Thompson’s famously heroic guitar skills were on display from the very first notes of this pleasantly loud solo show, and at times he incorporated subtle sonic effects on his acoustic instrument that enhanced his percussive attack. In the hands of an artist like Thompson (abetted by his top-notch sound engineer), an acoustic guitar through a massive P.A. system can shift seemingly effortlessly from a wind chime to a machine gun and back again in the course of a single song. The whisper-quiet and attentive crowd of mostly older listeners seemed to be generally familiar with Thompson’s back catalogue, and offered enthusiastic applause for even the more obscure songs he dusted off during his brisk set.
Standout selections included the lyrically dense rave-up “Valerie” (which came off like a classic slice of Nick Lowe and Dave Edmunds), the Amsterdam travelogue “Beatnik Walking,” “Uninhabited Man” (from the “Mock Tudor” LP), an almost unbearably intense take on his former Fairport Convention collaborator (the late) Sandy Denny’s folk gem “Who Knows Where the Time Goes,” and the most edgy and defiant version I have yet heard of his greatest-hit-that-never-was, “1952 Vincent Black Lightning,” which the songwriter introduced as a “love triangle song about a boy, a girl and a sacred object.”
“Dry My Tears and Move On,” (also from 1999’s “Mock Tudor”) was given a resplendent, minimalist reading that rang out as a deeply Anglicized take on southern soul music. Thompson’s skeletal guitar line and bluntly direct lyrics served as little more than a framework for the song, which emerged as a kissing cousin to “Blue Moon” in its open, haunting simplicity. He also offered up a brisk, stripped-down arrangement of his only major chart hit. 1974’s “I Want To See the Bright Lights Tonight,” which recently went to near the top of the British pop charts after Thompson released this new, acoustic rendition.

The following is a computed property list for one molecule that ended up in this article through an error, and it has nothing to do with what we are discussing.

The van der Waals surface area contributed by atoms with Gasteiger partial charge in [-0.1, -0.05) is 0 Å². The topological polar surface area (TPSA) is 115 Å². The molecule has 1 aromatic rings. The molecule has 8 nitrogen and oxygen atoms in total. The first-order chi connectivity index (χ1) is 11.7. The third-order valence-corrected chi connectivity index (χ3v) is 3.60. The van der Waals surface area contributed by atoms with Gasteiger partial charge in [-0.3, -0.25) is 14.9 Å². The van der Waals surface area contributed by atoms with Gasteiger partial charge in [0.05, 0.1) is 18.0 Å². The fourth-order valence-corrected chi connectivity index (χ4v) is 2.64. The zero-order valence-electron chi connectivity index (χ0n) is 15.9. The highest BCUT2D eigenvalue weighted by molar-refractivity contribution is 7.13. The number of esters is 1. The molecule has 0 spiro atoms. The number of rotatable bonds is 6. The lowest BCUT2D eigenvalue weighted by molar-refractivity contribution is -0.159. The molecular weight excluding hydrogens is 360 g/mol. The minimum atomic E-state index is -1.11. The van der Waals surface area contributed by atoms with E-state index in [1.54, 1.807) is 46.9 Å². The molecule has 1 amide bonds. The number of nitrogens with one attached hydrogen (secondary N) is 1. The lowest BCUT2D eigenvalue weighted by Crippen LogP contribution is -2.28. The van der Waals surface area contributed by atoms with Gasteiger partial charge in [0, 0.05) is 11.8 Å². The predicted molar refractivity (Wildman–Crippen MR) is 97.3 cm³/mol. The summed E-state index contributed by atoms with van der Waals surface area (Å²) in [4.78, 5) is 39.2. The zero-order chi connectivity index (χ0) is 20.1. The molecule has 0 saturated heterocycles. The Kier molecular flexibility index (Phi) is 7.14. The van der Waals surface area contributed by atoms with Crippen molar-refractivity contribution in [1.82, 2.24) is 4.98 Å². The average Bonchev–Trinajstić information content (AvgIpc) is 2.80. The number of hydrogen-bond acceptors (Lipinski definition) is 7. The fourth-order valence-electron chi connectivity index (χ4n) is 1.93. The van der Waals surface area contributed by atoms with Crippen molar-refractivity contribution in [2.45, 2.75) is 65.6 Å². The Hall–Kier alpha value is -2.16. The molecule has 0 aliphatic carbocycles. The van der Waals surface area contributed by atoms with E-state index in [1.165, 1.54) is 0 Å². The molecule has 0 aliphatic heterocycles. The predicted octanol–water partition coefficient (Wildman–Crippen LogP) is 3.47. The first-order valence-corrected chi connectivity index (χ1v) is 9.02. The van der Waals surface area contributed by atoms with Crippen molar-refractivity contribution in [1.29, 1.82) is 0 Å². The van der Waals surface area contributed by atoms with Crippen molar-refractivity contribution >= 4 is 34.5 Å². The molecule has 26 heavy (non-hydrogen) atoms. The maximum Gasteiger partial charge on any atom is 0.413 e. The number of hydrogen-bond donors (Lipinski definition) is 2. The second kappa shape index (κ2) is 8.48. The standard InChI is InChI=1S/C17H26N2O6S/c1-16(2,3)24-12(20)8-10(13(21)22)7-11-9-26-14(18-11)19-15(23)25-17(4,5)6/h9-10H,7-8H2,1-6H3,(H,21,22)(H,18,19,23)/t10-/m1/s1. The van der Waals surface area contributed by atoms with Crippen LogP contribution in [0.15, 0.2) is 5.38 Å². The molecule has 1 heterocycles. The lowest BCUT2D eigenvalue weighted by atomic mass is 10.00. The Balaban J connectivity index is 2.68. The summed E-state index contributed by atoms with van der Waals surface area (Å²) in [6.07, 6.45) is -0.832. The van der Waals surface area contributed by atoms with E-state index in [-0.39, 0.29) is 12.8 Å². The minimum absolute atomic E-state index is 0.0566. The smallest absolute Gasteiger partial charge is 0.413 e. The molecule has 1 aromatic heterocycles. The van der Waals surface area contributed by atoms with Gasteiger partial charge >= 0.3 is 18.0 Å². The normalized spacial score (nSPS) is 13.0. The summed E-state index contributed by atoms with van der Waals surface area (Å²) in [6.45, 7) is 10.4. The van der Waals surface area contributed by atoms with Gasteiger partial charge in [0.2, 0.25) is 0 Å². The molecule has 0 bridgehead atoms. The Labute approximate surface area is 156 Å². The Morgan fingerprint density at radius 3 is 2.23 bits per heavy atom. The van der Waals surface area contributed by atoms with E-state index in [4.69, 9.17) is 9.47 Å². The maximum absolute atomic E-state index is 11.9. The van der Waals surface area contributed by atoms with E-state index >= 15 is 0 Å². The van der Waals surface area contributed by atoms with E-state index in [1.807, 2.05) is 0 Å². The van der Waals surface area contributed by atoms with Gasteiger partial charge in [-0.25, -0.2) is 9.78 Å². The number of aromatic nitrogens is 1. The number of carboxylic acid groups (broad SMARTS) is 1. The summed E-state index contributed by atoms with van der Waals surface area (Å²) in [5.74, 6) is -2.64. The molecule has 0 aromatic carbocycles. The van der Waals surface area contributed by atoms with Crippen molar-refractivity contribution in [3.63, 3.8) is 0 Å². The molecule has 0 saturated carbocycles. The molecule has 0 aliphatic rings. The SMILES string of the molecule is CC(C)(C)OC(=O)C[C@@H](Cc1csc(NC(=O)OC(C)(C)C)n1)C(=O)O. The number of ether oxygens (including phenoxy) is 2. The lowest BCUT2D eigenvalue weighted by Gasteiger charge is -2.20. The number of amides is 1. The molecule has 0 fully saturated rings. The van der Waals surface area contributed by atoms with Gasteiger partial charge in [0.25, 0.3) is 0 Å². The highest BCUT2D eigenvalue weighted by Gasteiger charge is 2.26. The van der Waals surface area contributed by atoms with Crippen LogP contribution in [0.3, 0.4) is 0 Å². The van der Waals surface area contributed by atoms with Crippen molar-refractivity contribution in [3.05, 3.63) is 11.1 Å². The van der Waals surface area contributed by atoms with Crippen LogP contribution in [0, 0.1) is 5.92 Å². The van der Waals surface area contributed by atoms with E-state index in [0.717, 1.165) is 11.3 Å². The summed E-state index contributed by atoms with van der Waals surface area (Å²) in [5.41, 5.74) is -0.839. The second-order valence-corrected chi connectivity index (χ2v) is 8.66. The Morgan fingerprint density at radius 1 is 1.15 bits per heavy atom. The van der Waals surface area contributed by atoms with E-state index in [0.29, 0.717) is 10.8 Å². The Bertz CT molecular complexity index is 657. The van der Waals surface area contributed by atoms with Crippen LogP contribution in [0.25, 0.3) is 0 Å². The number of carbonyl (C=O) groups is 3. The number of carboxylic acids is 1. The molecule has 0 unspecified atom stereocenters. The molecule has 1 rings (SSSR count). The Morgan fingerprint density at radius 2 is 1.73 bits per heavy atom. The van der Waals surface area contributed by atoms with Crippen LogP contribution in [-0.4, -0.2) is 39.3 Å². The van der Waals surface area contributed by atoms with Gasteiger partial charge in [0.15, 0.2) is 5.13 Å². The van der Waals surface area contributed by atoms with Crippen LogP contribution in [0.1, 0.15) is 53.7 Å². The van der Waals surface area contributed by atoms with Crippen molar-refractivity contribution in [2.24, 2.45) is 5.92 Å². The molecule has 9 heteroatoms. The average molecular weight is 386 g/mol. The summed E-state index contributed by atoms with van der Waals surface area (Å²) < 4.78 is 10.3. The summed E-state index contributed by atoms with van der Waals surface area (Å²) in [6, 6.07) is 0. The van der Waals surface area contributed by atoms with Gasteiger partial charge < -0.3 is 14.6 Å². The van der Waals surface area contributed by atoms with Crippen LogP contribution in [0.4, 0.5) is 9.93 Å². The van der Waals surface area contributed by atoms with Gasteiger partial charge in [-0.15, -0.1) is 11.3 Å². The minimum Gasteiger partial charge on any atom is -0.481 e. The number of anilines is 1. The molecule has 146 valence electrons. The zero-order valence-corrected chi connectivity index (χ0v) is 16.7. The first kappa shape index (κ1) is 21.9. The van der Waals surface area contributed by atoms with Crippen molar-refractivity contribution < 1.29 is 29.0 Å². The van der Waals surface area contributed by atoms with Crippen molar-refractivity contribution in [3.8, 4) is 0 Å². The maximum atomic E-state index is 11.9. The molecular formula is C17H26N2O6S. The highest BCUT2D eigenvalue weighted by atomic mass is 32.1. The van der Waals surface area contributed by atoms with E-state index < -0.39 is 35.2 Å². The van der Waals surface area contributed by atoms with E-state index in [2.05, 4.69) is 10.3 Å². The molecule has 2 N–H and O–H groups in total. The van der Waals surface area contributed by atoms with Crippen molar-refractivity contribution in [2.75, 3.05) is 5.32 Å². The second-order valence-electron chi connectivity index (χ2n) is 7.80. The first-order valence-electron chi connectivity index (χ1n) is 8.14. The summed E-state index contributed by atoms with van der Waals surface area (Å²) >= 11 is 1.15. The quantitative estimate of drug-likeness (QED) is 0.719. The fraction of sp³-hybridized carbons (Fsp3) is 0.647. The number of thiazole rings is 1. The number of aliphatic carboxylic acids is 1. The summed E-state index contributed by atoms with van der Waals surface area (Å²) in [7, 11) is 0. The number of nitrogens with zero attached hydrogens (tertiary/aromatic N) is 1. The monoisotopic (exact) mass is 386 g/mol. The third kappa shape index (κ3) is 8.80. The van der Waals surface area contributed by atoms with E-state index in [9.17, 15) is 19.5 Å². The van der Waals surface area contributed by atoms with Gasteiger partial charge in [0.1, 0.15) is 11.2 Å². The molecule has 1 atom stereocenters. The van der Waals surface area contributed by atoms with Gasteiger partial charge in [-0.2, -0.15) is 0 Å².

But, for me, at least, the highlights of his performance were the back-to-back airings of “Wall of Death” (originally from 1982’s amazing “Shoot Out the Lights” LP jointly credited to he and his former wife Linda) and “I Misunderstood” (from 1991’s “Rumour and Sigh” LP).
“Wall of Death” was almost as jaunty as its well-known studio recording, yet somehow more subdued. Its key lowered, in deference perhaps to Thompson’s age and diminishing ability to hit the high vocal notes he once could, it remained just as potent a declaration of a lust for life, and brought me to tears with its simple, heartfelt and masterfully composed sense of purpose.
“I Misunderstood,” on the other hand, was rendered in a far darker and more remorseful tone than I recalled its studio-recorded incarnation. Filled to the brim with heartbreak and misery, this sorrowful tale of a love affair that has reached the end of its run may just qualify for the most underappreciated tune in Thompson’s estimable canon. Though it has been a personal favorite of mine for decades, even I did not fully comprehend the evocative power on display within its bones until I witnessed its composer deliver it alone on a darkened stage to a respectful and attentive crowd. I can only imagine he is aware of the caliber of that tune, and placed it at the close of the show out of respect for its heft.
After the second standing ovation of the afternoon, Thompson returned to the stage for a short, one-song encore before leaving the stage with a good-natured wave to the audience. There is only one Richard Thompson. He is a contemporary musical treasure with an almost regal air of plucky insouciance about him. How wonderful to be able to spend an hour or so in his presence and be charmed by his skills in the midst of such a tumultuous and dispiriting time in history.